They kill Kuiju, but yet again Tegana talks his way out of a tight situation. The entire party agrees to ride on to the imperial palace in Peking. During the stand-off, expecting Ian and Ping-Cho to be killed, Tegana pledges his allegiance to Noghai. Meanwhile, at the capital city, the Khan engages the Doctor in a game of backgammon. The Doctor wins thirty-five elephants , four thousand white stallions , twenty-five tigers , the sacred tooth of the Buddha and the entire commerce of Burma for a year — but wagers all this on the liberation of his TARDIS and loses. The Khan presses Marco for the history of the "magic caravan".
The emissary admits he was wrong to try to obtain the vehicle, but he only did it to buy his freedom. The Khan is not impressed. He warns Marco that if he does not regain his trust, he will be banished from court. When Tegana returns to court, he convinces Khan that Polo has been defying the laws of the land by not confiscating the TARDIS and slaying the Doctor and his companions when they tried to steal it back.
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Khan is not sure whether to believe them. He says it must be judged in a matter of the court. Nevertheless, events take a turn for the better for others. Ping-Cho is spared a loveless marriage when she learns the elderly man she was to marry has passed away after drinking an elixir of life. Offered the chance to return to Samarkand, she instead chooses to remain with the Khan's court in Peking.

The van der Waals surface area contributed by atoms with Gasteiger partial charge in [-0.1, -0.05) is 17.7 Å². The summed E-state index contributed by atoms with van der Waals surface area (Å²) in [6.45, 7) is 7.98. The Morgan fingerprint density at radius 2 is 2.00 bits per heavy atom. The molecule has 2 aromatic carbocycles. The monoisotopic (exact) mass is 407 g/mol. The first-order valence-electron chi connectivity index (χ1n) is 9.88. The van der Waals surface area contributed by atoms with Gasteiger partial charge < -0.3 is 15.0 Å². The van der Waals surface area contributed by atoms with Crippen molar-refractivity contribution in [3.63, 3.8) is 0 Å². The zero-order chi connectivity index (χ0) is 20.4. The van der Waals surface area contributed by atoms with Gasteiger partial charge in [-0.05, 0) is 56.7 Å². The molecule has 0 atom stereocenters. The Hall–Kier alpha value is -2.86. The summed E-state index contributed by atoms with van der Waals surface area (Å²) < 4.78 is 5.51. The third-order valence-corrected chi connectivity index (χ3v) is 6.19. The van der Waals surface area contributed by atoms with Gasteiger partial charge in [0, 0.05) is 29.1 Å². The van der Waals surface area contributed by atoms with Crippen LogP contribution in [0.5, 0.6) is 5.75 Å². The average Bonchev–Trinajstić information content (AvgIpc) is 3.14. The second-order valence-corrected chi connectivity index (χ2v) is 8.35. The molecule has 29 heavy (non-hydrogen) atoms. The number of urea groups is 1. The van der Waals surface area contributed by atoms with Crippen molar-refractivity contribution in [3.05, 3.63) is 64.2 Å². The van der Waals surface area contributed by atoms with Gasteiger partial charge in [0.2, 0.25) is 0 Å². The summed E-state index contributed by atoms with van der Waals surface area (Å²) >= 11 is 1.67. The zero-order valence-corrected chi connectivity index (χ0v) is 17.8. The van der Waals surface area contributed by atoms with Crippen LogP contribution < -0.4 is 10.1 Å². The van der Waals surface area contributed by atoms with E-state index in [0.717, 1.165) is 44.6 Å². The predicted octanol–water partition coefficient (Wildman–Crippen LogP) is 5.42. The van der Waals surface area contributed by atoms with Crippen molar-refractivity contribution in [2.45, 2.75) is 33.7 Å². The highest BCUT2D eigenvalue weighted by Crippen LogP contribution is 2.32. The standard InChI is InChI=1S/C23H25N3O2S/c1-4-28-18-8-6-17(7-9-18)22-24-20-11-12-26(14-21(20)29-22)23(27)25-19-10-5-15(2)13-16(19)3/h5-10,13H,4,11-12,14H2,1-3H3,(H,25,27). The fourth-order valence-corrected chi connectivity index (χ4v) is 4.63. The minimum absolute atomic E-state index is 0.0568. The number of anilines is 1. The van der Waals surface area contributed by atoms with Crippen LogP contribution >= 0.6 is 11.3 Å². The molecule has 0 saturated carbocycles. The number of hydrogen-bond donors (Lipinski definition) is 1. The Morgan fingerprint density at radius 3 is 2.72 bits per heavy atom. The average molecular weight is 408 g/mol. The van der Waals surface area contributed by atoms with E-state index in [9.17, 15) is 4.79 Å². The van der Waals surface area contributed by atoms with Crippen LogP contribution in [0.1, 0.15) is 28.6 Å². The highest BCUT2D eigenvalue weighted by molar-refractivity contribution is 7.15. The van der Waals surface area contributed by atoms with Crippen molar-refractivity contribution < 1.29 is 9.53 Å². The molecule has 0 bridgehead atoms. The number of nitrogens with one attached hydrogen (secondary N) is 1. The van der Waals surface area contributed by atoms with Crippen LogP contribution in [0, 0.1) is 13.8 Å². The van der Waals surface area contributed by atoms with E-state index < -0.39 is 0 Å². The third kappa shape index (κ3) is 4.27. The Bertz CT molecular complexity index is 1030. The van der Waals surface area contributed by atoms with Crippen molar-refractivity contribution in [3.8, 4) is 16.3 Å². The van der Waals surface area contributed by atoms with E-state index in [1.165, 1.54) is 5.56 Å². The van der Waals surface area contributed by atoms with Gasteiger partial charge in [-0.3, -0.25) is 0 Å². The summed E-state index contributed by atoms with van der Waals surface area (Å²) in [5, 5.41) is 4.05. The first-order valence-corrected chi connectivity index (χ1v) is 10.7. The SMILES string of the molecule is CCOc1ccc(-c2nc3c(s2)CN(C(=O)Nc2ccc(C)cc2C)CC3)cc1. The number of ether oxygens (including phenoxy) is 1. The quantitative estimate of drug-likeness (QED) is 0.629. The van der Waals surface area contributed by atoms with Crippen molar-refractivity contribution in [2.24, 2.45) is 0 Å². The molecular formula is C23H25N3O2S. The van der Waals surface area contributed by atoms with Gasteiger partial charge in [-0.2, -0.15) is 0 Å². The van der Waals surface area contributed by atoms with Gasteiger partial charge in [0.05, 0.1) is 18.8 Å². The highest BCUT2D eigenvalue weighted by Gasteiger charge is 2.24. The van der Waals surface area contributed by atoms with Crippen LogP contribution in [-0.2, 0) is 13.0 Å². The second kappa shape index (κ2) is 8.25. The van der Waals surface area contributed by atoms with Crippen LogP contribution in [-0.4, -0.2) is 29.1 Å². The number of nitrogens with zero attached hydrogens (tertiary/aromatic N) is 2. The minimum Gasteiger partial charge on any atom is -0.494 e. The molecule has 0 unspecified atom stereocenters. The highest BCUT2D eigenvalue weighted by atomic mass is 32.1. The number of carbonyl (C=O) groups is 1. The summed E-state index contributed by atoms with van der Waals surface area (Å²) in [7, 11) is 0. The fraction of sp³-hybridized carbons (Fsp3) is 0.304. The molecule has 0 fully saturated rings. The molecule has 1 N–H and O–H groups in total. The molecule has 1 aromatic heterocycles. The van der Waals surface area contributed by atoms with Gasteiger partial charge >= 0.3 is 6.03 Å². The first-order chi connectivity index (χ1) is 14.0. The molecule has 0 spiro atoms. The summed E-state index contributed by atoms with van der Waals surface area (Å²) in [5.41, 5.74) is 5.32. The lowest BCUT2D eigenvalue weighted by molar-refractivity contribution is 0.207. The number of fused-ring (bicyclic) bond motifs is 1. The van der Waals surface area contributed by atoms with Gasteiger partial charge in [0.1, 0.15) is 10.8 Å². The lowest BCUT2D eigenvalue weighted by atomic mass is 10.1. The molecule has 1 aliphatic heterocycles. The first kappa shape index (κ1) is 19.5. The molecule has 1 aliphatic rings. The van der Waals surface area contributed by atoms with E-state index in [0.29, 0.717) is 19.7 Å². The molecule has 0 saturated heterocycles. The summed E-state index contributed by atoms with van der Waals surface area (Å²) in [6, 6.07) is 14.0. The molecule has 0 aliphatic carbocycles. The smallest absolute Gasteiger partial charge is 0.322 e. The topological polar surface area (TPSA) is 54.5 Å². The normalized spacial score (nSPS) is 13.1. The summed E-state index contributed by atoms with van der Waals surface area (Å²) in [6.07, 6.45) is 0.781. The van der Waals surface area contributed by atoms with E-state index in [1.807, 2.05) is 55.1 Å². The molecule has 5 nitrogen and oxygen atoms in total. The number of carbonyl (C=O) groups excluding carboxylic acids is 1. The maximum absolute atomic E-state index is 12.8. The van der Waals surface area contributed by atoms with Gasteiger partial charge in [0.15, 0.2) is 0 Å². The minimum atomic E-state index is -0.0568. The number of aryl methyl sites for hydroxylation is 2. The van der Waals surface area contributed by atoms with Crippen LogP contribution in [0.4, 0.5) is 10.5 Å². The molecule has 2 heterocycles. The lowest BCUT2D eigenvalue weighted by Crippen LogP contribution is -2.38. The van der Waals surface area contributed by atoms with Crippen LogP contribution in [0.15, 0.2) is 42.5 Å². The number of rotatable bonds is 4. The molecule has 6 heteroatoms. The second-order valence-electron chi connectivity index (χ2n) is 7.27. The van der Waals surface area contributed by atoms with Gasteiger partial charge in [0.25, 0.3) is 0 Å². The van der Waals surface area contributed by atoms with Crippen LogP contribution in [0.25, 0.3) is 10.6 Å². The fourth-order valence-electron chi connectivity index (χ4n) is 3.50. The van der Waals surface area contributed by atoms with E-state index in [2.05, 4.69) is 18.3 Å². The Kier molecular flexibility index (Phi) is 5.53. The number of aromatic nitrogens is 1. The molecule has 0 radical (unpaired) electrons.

The Doctor and his companions, now imprisoned, decide someone has to stop Tegana. They believe he is going to kill Khan to create an easy victory for Noghai's army.
They attack their guard and break free. They meet Polo and tell him of their theory. Polo immediately runs to the throne room. Tegana has slain Khan's guards, as well as the Grand Vizier when he tried to protect the Khan and is moving in for the kill when the Doctor and his allies arrive. Tegana is stopped by a lengthy sword fight with Polo. His mission failed, Tegana takes his own life with a spear rather than be killed by Khan's men.
The "magic caravan" fades away before the eyes of the Khan and his courtiers. The Khan forgives Marco Polo and implies that he will be permitted to return to Venice. As Polo wonders where the Doctor and his companions are now, an image of the time travellers standing around the TARDIS console is shown superimposed against a starscape. ISBN Sign In Don't have an account? Start a Wiki. You may wish to consult Marco Polo disambiguation for other, similarly-named pages. However it maintains with absolute obstinacy that the conquests of the revolution that brought the capitalist class to power represented a substantial advancement also for the other classes which, thanks to it, gained the inestimable advantage of legal and civil liberties.
Therefore, it alleges that the question is only that of proceeding on the road that has already been opened up; that is to say, it is claimed that all that is necessary is to eliminate the remaining forms of despotism and exploitation — after having eliminated the most sever and atrocious ones — all the while keeping hold of those first fundamental conquests.
This worn out interpretation is served to us in many forms. This is the case when Roosevelt, from the summit of the pyramid of power, deigned to add new liberties, freedom from need and freedom from fear, to the well known liberties of the old literature and this at a time when a war of unprecedented violence was raging, bringing an extermination and starvation of human beings beyond any previous limit.
We should not need to recall that the Marxist analysis of the historical process of the rise of capitalism has nothing to do with the two interpretations we have mentioned.